Lack of consensus at statehouse on how to reverse Illinois population loss

SPRINGFIELD (Illinois News Network) -- Lawmakers have yet to form any consensus on how to address the state's continuing population decline, even as a new study found the Land of Lincoln was one of only two states in the nation that lost population over the past decade.

The United States is growing, but a recent Pew Charitable Trusts study found that only Illinois and West Virginia reported population declines.

The report showed Illinois was slowly growing until five years ago, when the number of people moving out of the state surpassed the number of people moving in and the number of babies being born. Since 2008, Illinois’ net population has fallen by 6,000.

Related: Illinois and Iowa populations shift in opposite directions

State lawmakers have ideas on how to address the issue, but there's no united front.

State Rep. Marty Moylan, D-Des Plaines, said there are all kinds of reasons people leave the state.

“A lot of people are retiring to warmer climates,” Moylan said. “When you retire you want to go a warmer climate.”

Despite the city of Chicago having multiple years of consecutive population decline, Moylan said the Windy City is attracting new people.

“Chicago has the second most cranes, new buildings going up other than Seattle,” Moylan said. “All kinds of people are moving into Illinois because of opportunities, for jobs and to grow.”

He said for the rest of the state, it’s up to Gov. J.B. Pritzker and his new team to visit and work with rural residents and leaders.

“And he has,” Moylan said. “Talk to stakeholders in those communities and see what they need so that he can provide them with the proper means to make their communities grow.”

State Rep. Chris Miller, R-Oakland, said it’s not difficult to see what is making people leave Illinois, and it’s not the weather.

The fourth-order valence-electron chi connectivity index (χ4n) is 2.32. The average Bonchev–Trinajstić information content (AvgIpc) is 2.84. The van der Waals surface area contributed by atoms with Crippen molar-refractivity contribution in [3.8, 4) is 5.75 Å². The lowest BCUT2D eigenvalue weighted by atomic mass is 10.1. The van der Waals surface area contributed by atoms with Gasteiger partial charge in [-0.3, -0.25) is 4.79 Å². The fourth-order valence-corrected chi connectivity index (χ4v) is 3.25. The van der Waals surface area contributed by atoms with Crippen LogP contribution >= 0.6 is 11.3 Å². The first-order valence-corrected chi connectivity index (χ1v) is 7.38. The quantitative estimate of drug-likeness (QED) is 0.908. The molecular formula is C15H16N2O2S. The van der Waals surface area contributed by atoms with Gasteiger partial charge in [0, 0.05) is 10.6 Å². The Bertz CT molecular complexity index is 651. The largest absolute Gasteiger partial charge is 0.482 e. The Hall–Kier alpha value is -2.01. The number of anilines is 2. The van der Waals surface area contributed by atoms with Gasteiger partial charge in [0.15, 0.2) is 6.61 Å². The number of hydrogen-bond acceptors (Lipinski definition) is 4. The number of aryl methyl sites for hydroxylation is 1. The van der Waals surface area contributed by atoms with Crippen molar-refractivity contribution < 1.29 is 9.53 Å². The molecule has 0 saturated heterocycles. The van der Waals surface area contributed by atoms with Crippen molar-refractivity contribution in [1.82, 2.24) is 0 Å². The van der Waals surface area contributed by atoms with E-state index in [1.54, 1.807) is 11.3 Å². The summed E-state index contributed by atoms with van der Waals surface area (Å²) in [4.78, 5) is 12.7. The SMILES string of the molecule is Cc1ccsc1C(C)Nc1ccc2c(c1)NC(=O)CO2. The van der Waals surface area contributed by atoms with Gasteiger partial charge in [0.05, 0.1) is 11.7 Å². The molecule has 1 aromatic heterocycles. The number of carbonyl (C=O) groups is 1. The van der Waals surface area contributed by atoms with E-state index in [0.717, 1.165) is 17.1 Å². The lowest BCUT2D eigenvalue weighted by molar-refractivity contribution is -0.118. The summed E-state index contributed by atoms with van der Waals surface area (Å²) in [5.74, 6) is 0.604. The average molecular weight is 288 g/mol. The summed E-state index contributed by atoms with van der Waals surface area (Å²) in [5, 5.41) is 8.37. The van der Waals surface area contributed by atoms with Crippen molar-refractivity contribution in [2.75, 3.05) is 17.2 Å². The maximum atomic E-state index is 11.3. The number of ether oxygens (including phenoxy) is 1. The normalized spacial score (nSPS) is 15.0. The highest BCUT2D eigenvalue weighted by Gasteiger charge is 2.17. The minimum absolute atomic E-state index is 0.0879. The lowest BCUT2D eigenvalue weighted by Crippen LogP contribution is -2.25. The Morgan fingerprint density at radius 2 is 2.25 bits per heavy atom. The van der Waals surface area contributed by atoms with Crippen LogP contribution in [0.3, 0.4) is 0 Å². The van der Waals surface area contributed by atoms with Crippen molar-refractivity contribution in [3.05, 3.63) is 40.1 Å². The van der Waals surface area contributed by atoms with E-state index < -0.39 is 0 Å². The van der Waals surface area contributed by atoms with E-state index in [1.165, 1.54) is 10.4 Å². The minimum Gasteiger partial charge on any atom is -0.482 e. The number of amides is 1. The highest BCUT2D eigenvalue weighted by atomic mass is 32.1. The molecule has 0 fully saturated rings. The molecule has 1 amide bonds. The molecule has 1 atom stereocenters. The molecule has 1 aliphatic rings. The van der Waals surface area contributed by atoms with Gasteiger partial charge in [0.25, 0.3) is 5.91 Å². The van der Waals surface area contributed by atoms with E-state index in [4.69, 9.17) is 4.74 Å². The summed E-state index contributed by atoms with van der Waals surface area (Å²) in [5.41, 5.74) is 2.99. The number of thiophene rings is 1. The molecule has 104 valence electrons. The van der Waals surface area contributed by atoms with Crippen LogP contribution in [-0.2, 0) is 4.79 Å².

“When you have a hostile family environment, when you have a hostile business environment, when you have anti-growth policies, nobody should be surprised that people are leaving Illinois,” Miller said.

Miller suggested looking at the policies in states people where people are relocating to and work to mirror those policies here. Florida, for example, has no income tax.

State Rep. Mike Zalewski, D-Riverside, said the continued population decline is a concern. His answer is to invest in higher education and new industries in downstate Illinois to attract tourists.

“I think we got to get downstate flowing again,” Zalewski said. “I think we got to get property taxes under control. We do some of those things, I think people will start to see Illinois is an attractive place to grow a family.”

National Federation of Independent Business Illinois State Director Mark Grant said the state has to be business-friendly.

“As long as we keep heaping on the taxes and the regulations and everything else that small businesses have to deal with they’re going to stop opening businesses, and they’re going to close them, and they’re going to have to leave,” Grant said.

Illinois has lost tens of thousands of people to other states in for the past five consecutive years. Just in 2018 Illinois’ population declined by more than 45,000 in the 12 months ending last July, according to the most recent U.S. Census data. This was the largest population drop in the more than a decade.

Read: Illinois population falls for fifth straight year with decline of 45,000

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